Top 5 Things Top Real Estate Schools SHOULD Teach


December 26, 2020

Most real estate schools in New Jersey do a great job in teaching you how to get your NJ real estate license. That’s a good thing. After all, isn’t that why you choose a real estate school? The problem is that statistically as many as 80% of real estate agents drop out of the business within a couple of years of earning their new real estate license.

So our message today as we look towards a new year is to offer suggestions on how you will find 2021 to be a year of success, not a year of regrets in your new real estate careers.

“May the REST of your years be the BEST of your years.”

This is a toast often given at weddings, where a person addresses the newlywed couple, both of whom—like newly licensed real estate agents—are convinced that they made the right choice for a future that will be filled with happiness, joy and success. The person offering the toast says, “May the rest of your years be the best of your years,” and then everybody assembled raise their glasses and says, “Hear, hear!”

It is a wonderful thought. Who could possibly argue with that wish? Who could possibly argue with our wish made to every graduate from our real estate school when we say, “Your experience with Garden State Real Estate Academy doesn’t end here; we will always be here to help you throughout your real estate career.”

And yet, just as close to 50% of those beautiful marriages fail, an even larger percentage of newly minted real estate careers come to an end far sooner than the agents had intended. So as you look forward to a new year: a year that could well be the best year in real estate opportunities that our economy has seen in decades, here are some simple tips to truly make it the “BEST of your years” so far in this great profession.

1: Be Proactive.

The first of Steven Covey’s famous “7 Habits of Highly Effective People” (One of the top three business books I have ever read) is Be Proactive. That applies more to real estate agents than any other profession.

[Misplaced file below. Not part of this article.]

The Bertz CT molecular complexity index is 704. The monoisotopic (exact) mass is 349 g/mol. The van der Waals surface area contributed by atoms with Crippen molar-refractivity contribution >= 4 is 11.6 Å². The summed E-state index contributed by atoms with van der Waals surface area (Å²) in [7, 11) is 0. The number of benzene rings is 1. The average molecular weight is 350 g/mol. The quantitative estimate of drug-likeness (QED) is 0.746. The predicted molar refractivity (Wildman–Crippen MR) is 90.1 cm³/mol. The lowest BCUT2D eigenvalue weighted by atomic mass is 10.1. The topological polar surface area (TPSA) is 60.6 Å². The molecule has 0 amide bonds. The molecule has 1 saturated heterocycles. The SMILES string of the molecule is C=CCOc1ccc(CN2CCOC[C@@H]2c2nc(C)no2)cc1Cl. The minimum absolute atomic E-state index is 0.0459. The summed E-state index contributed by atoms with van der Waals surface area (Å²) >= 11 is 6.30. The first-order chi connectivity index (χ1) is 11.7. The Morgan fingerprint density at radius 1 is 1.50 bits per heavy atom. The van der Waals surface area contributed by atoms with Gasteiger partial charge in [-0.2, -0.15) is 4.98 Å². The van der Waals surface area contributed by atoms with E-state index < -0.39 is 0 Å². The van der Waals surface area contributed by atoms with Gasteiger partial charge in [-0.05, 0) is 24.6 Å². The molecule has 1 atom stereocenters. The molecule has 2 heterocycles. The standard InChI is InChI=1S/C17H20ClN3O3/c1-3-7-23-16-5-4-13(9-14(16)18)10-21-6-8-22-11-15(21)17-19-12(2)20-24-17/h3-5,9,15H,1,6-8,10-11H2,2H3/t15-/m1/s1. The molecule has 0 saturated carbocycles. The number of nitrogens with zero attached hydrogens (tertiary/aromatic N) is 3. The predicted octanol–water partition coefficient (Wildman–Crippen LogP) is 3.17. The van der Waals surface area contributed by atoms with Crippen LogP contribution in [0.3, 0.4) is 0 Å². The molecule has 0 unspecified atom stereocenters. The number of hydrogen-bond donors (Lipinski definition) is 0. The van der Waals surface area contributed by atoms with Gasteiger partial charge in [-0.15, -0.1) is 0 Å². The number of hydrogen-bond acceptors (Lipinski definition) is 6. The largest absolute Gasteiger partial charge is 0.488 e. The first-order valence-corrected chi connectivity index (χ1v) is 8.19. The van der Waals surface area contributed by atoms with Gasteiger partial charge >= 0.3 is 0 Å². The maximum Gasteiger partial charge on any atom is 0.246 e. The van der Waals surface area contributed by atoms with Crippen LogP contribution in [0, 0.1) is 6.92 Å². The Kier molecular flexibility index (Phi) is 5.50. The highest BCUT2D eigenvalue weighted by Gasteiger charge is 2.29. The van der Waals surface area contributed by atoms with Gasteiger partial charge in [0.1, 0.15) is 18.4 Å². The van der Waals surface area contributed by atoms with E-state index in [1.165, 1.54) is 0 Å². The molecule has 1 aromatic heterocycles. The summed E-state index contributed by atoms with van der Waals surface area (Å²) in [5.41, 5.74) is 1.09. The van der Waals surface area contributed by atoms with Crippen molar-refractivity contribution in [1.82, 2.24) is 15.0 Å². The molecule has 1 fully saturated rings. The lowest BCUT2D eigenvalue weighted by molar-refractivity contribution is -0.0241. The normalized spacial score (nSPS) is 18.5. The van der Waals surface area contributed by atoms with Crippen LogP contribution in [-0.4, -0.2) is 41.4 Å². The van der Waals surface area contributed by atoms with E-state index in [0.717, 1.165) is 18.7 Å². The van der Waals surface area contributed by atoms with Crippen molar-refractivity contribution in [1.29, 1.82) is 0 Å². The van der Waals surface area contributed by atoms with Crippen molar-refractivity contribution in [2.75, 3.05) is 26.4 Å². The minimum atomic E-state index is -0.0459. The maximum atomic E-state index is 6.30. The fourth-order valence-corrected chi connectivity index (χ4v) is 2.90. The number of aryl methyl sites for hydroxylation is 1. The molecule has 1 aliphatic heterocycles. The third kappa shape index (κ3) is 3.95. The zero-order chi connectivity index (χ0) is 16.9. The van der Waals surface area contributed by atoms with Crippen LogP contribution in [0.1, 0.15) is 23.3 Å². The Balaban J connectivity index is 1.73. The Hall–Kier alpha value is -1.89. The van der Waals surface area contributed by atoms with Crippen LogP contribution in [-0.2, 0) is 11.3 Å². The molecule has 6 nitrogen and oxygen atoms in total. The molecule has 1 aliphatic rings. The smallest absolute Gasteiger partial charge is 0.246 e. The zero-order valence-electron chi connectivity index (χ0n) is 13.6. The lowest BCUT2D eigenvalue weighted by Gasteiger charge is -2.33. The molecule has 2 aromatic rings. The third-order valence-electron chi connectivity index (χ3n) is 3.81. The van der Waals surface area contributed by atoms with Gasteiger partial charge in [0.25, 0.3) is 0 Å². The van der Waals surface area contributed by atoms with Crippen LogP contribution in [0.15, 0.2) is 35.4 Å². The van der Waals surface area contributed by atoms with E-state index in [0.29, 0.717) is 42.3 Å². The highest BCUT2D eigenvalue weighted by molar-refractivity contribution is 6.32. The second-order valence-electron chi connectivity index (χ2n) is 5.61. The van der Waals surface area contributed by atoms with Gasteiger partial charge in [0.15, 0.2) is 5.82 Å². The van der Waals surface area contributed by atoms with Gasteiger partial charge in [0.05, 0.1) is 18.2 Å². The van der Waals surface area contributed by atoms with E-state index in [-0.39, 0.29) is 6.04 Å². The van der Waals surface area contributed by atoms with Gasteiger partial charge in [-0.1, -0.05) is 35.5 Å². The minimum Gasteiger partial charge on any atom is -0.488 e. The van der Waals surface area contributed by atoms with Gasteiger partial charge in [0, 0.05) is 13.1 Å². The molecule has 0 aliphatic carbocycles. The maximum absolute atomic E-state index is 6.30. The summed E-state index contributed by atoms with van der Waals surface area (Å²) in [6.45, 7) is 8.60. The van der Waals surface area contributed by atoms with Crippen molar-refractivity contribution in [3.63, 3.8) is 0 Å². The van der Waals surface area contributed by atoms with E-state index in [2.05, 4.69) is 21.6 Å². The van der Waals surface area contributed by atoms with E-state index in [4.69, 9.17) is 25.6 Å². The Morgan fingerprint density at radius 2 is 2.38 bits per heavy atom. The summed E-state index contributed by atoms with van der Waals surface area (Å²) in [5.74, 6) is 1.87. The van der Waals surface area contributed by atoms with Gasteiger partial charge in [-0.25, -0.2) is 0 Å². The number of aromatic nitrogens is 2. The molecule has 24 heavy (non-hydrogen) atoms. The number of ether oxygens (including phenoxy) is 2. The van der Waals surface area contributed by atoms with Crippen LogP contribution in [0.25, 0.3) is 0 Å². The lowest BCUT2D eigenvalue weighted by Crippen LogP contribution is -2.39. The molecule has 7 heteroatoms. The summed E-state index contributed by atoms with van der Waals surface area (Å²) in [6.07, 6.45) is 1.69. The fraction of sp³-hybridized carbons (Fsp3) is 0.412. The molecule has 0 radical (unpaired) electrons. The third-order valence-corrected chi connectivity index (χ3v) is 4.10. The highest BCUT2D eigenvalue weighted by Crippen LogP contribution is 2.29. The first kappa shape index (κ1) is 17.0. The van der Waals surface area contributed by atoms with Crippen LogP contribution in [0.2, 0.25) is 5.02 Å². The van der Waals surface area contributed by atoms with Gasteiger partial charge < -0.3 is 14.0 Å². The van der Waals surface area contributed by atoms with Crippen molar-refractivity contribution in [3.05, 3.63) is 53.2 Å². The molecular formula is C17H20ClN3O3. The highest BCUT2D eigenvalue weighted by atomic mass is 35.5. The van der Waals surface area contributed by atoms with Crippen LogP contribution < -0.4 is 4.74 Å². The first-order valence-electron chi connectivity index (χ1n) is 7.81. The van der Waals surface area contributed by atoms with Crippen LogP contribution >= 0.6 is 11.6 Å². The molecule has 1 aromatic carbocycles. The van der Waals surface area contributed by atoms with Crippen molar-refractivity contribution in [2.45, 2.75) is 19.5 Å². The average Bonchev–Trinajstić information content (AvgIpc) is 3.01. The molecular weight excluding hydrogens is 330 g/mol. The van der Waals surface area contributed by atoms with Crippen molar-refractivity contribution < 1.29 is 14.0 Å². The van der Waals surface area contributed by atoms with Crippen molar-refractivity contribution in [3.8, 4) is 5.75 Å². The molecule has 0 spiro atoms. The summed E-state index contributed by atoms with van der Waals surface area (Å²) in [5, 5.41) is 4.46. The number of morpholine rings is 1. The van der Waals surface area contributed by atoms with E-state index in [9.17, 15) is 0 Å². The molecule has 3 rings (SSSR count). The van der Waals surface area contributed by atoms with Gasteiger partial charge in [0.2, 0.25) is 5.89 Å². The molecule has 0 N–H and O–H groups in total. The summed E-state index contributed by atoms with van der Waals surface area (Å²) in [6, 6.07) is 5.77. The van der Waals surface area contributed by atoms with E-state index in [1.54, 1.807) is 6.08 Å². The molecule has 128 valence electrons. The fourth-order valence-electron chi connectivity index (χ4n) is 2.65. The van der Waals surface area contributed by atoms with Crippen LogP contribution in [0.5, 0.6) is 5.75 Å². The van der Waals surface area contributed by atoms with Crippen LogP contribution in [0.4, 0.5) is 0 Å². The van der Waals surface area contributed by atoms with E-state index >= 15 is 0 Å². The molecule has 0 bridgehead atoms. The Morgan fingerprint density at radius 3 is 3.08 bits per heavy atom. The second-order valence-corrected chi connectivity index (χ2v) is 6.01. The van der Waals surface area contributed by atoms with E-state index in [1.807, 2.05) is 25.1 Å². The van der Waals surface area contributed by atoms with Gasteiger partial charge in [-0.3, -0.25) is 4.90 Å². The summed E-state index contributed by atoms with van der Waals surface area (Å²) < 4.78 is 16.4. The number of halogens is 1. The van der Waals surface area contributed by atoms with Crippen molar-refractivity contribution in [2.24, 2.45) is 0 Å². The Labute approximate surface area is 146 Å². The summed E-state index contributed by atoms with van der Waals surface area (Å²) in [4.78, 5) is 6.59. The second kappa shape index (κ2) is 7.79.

You cannot expect business to fall into your lap. You cannot join a broker with the expectation that the broker will deliver to you all the leads you can handle so that you simply need to go out and sell homes to people. You need a plan to deliver your own leads. Lead generation should be your absolutely, positively most important task that MUST be completed every single day.

Real estate is a numbers business. That may sound like a cliché. But it is a truism. Statistically, people stay in their homes 13 years if they own a home, and 1.8 years if they rent. People need to buy or rent another home if they get married, get divorced, get a job transfer, have babies, become empty-nesters, or move to a new city. When people die, their heirs must sell their home to settle the estate. So statistically, if you have 10 people in your contact list, how likely will you be to have one of them need your services as a REALTOR® this year? But if you have 1,000 in your database. . . . ? You have a virtual certainty that several of them will need a real estate professional in 2021 and every year thereafter.

If there is one New Year’s resolution you MUST make it is this: “I will commit myself to lead generation for at least three hours every weekday, not only to find current opportunities but to add those leads to my database.”

2: Commit to Communicate.